Secondly, as assisted suicide remains illegal, it is something that is carried out stealthily in private with no oversight. It is easy to see that there are any number of possible abuses here – murder could in some circumstances be disguised as assisted suicide. And we certainly do not want to make murder any easier to get away with.

What we need is to legalise assisted suicide and require some form of procedure to make it more open and subject to oversight. In particular we need to ensure that other avenues are explored – we need to ensure that people do not opt for assisted suicide when other options are available.

Today’s announcement was essentially the easy way out – it doesn’t give those in favour of assisted suicide what they want and neither are those opposed happy about it. Whilst legalising assisted suicide will also not make those opposed happy, they need to understand that keeping it illegal won’t stop it.

Nov 012009

It is now clear that the UK’s Advisory Council on the Misuse of Drugs is in danger of disintegration as additional members seem to be considering (or have) resigned in protest at the sacking of Professor Nutt and the seemingly arbitrary decisions made by the Government on the use of recreational drug use.  There has long been a suspicion that the Government’s (all UK governments and not just the most recent one!) decisions on which drugs should be legal and which ones illegal, is based more on which ones are acceptable to the establishment and which ones are not.

The UK’s system of drugs laws is based around three classes of drugs (A, B, and C) with a decreasing scale of punishments for misuse from the harshest for the use of the most harmful drugs (class A) to the lightest punishment for the least harmful (class C). Or rather it should be.

Both the classification of Ecstasy (as class A) and the re-classification of cannabis (from C to B) were made by ignoring the scientific advice and paying more attention to media hysteria. Both are classified higher than the risk of taking them justifies. What other drugs have been classified inappropriately?

If the government wants to make arbitrary decisions on drugs classifications, they need to get honest and get rid of the whole classification system. And they need to stop taking advice from scientists – taking advice and then ignoring it wastes a great deal of time on those who formulate the advice, and if the advice is ignored there is no point in getting it.

Alternatively, the government needs to accept the advice of the experts and get the politicians out of the loop. Even to go so far as to include legal drugs into the classification system. For instance why are not alcohol and tobacco not classified appropriately ? They could be classified according to their harm with a special note that they are legal for practical reasons.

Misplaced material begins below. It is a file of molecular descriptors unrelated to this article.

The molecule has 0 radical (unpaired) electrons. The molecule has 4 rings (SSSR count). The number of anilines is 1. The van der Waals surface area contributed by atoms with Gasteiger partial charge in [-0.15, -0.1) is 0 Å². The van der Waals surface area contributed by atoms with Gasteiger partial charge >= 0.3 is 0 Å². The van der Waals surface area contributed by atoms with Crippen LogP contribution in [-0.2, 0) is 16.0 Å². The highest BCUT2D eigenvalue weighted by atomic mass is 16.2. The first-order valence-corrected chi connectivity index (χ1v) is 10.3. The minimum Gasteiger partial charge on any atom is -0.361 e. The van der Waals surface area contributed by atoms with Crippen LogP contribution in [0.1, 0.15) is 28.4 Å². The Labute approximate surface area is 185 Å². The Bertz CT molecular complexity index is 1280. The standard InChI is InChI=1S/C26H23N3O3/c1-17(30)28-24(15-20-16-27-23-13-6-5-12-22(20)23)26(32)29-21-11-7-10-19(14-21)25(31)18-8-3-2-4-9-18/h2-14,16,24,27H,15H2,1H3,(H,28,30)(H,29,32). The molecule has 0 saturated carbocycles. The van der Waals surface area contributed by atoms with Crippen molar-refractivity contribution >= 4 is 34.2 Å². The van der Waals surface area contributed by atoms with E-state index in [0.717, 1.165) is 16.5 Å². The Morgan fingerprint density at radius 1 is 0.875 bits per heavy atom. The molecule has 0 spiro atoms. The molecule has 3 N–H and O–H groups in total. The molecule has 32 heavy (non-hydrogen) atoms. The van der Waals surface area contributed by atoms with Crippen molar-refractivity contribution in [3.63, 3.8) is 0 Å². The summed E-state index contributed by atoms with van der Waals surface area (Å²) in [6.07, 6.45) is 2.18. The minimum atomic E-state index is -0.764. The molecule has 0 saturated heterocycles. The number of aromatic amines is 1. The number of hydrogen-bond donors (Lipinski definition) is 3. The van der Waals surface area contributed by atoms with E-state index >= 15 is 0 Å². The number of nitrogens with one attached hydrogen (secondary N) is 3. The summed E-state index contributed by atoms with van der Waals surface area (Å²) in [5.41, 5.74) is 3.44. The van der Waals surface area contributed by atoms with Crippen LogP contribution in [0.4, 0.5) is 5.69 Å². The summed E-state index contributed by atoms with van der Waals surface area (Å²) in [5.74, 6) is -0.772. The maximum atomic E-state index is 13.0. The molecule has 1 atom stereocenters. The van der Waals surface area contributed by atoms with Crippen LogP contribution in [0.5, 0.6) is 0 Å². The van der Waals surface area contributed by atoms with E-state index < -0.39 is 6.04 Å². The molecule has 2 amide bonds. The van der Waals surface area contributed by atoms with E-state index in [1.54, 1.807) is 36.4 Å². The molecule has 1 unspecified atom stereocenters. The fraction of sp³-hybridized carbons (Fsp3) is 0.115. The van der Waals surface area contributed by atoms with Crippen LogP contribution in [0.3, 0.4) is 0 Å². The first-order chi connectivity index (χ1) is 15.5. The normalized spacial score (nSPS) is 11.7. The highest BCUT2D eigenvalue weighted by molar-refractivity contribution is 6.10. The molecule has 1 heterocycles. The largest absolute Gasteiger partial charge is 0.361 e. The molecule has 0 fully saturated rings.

Over the weekend, the criticisms of Professor Nutt can be split into two.

The first criticism is that he shouldn’t have said what he said as a government advisor. Well I’m sure Professor Nutt knows this, knew he would be sacked for saying what he said, and felt that he had to say it anyway. He has certainly managed to ignite a debate on the subject.

The second criticism is that he is wrong that drugs such as cannabis are less harmful than the drugs they are classified with. First of all Professor Nutt was not saying that cannabis is harmless; he was saying that it’s harm does not justify it being classified as class B (it should be C instead). Secondly those criticising him seem to think that their personal (bad) experience with cannabis invalidates the scientific evidence.

Nothing could be further from the truth. Scientific evidence (on drug use) is about moving beyond personal experience both good and bad, and getting to the truth on the level of risk. There are many who would claim that cannabis is harmless because it hasn’t caused them any harm (man), and some who would claim it is very harmful because it has harmed them. Both are wrong – cannabis is harmful, but the amount of harm considering the number of users is very low.

As an analogy, the use of aspirin can cause stomach ulcers, stomach bleeding, and tinnitus. Rather extreme for curing a little headache! Perhaps aspirin should be banned ? Of course not – the benefit far outweighs the risk.

In an ideal world, the current fuss over Professor Nutt’s lecture and drugs policy will result in seeing some sanity in drug prohibition – perhaps even we would see the legalisation of drugs (prohibition probably causes far more harm to society as a whole than the harm resulting from drug use). However it is more likely that we will see more gross stupidity.